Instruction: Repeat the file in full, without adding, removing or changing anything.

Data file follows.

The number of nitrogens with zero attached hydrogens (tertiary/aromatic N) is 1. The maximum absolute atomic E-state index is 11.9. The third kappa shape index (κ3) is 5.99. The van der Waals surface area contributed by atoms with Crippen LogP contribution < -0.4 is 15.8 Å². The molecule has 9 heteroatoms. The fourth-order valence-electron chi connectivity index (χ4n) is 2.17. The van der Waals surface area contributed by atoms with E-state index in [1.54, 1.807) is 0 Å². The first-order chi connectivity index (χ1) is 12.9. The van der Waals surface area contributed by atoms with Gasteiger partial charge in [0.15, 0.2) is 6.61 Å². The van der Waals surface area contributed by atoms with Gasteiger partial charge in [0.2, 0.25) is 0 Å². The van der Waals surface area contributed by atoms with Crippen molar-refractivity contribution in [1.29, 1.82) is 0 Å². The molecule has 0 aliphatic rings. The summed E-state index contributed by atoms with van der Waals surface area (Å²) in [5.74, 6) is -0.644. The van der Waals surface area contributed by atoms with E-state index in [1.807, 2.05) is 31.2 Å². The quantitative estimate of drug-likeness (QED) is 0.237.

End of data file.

The number of nitrogens with zero attached hydrogens (tertiary/aromatic N) is 1. The maximum absolute atomic E-state index is 11.9. The third kappa shape index (κ3) is 5.99. The van der Waals surface area contributed by atoms with Crippen LogP contribution < -0.4 is 15.8 Å². The molecule has 9 heteroatoms. The fourth-order valence-electron chi connectivity index (χ4n) is 2.17. The van der Waals surface area contributed by atoms with E-state index in [1.54, 1.807) is 0 Å². The first-order chi connectivity index (χ1) is 12.9. The van der Waals surface area contributed by atoms with Gasteiger partial charge in [0.15, 0.2) is 6.61 Å². The van der Waals surface area contributed by atoms with Gasteiger partial charge in [0.2, 0.25) is 0 Å². The van der Waals surface area contributed by atoms with Crippen molar-refractivity contribution in [1.29, 1.82) is 0 Å². The molecule has 0 aliphatic rings. The summed E-state index contributed by atoms with van der Waals surface area (Å²) in [5.74, 6) is -0.644. The van der Waals surface area contributed by atoms with E-state index in [1.807, 2.05) is 31.2 Å². The quantitative estimate of drug-likeness (QED) is 0.237.